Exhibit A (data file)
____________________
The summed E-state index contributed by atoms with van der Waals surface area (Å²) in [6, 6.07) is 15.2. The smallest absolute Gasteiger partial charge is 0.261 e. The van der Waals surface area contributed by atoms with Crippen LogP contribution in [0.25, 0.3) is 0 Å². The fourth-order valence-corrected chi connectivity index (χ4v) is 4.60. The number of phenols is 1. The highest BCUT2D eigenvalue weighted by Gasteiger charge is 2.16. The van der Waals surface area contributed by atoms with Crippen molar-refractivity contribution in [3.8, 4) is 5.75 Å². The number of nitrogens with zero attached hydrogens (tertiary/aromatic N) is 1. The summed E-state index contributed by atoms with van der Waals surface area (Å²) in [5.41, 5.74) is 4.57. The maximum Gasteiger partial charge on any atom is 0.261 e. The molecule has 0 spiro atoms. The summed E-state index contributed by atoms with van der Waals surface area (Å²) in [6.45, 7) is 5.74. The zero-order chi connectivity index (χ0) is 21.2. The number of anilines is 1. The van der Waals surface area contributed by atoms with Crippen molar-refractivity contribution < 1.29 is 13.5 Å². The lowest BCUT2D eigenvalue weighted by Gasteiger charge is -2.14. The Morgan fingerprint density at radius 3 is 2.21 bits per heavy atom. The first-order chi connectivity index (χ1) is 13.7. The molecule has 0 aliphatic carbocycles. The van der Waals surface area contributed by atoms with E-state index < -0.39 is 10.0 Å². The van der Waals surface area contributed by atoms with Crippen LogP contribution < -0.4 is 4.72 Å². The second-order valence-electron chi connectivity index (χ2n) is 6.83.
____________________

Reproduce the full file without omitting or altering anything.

The summed E-state index contributed by atoms with van der Waals surface area (Å²) in [6, 6.07) is 15.2. The smallest absolute Gasteiger partial charge is 0.261 e. The van der Waals surface area contributed by atoms with Crippen LogP contribution in [0.25, 0.3) is 0 Å². The fourth-order valence-corrected chi connectivity index (χ4v) is 4.60. The number of phenols is 1. The highest BCUT2D eigenvalue weighted by Gasteiger charge is 2.16. The van der Waals surface area contributed by atoms with Crippen molar-refractivity contribution in [3.8, 4) is 5.75 Å². The number of nitrogens with zero attached hydrogens (tertiary/aromatic N) is 1. The summed E-state index contributed by atoms with van der Waals surface area (Å²) in [5.41, 5.74) is 4.57. The maximum Gasteiger partial charge on any atom is 0.261 e. The molecule has 0 spiro atoms. The summed E-state index contributed by atoms with van der Waals surface area (Å²) in [6.45, 7) is 5.74. The zero-order chi connectivity index (χ0) is 21.2. The number of anilines is 1. The van der Waals surface area contributed by atoms with Crippen molar-refractivity contribution < 1.29 is 13.5 Å². The lowest BCUT2D eigenvalue weighted by Gasteiger charge is -2.14. The Morgan fingerprint density at radius 3 is 2.21 bits per heavy atom. The first-order chi connectivity index (χ1) is 13.7. The molecule has 0 aliphatic carbocycles. The van der Waals surface area contributed by atoms with E-state index < -0.39 is 10.0 Å². The van der Waals surface area contributed by atoms with Crippen LogP contribution < -0.4 is 4.72 Å². The second-order valence-electron chi connectivity index (χ2n) is 6.83.